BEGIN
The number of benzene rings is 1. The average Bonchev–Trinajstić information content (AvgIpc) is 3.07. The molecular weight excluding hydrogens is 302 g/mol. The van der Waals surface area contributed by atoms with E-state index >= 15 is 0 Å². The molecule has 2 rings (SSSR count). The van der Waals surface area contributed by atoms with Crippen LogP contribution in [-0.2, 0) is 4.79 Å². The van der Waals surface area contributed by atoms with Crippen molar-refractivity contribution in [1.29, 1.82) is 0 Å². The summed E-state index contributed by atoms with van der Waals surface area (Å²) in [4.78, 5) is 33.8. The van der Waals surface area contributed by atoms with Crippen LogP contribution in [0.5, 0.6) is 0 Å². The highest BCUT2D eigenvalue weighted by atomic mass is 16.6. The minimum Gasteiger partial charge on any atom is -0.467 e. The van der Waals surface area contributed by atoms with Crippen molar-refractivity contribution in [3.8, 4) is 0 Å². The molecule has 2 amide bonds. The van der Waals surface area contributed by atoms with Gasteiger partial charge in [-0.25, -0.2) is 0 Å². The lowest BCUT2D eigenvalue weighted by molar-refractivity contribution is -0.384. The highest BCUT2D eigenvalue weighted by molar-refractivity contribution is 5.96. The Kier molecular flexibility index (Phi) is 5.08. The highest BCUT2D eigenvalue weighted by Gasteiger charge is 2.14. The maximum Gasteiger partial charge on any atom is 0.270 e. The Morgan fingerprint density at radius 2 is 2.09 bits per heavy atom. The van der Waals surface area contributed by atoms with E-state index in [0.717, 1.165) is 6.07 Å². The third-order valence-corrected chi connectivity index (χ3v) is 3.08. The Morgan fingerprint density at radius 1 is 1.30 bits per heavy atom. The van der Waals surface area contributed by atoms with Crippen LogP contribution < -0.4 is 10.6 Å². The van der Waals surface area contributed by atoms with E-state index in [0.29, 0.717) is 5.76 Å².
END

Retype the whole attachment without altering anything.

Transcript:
The number of benzene rings is 1. The average Bonchev–Trinajstić information content (AvgIpc) is 3.07. The molecular weight excluding hydrogens is 302 g/mol. The van der Waals surface area contributed by atoms with E-state index >= 15 is 0 Å². The molecule has 2 rings (SSSR count). The van der Waals surface area contributed by atoms with Crippen LogP contribution in [-0.2, 0) is 4.79 Å². The van der Waals surface area contributed by atoms with Crippen molar-refractivity contribution in [1.29, 1.82) is 0 Å². The summed E-state index contributed by atoms with van der Waals surface area (Å²) in [4.78, 5) is 33.8. The van der Waals surface area contributed by atoms with Crippen LogP contribution in [0.5, 0.6) is 0 Å². The highest BCUT2D eigenvalue weighted by atomic mass is 16.6. The minimum Gasteiger partial charge on any atom is -0.467 e. The van der Waals surface area contributed by atoms with Crippen molar-refractivity contribution in [3.8, 4) is 0 Å². The molecule has 2 amide bonds. The van der Waals surface area contributed by atoms with Gasteiger partial charge in [-0.25, -0.2) is 0 Å². The lowest BCUT2D eigenvalue weighted by molar-refractivity contribution is -0.384. The highest BCUT2D eigenvalue weighted by molar-refractivity contribution is 5.96. The Kier molecular flexibility index (Phi) is 5.08. The highest BCUT2D eigenvalue weighted by Gasteiger charge is 2.14. The maximum Gasteiger partial charge on any atom is 0.270 e. The Morgan fingerprint density at radius 2 is 2.09 bits per heavy atom. The van der Waals surface area contributed by atoms with E-state index in [0.717, 1.165) is 6.07 Å². The third-order valence-corrected chi connectivity index (χ3v) is 3.08. The Morgan fingerprint density at radius 1 is 1.30 bits per heavy atom. The van der Waals surface area contributed by atoms with Crippen LogP contribution < -0.4 is 10.6 Å². The van der Waals surface area contributed by atoms with E-state index in [0.29, 0.717) is 5.76 Å².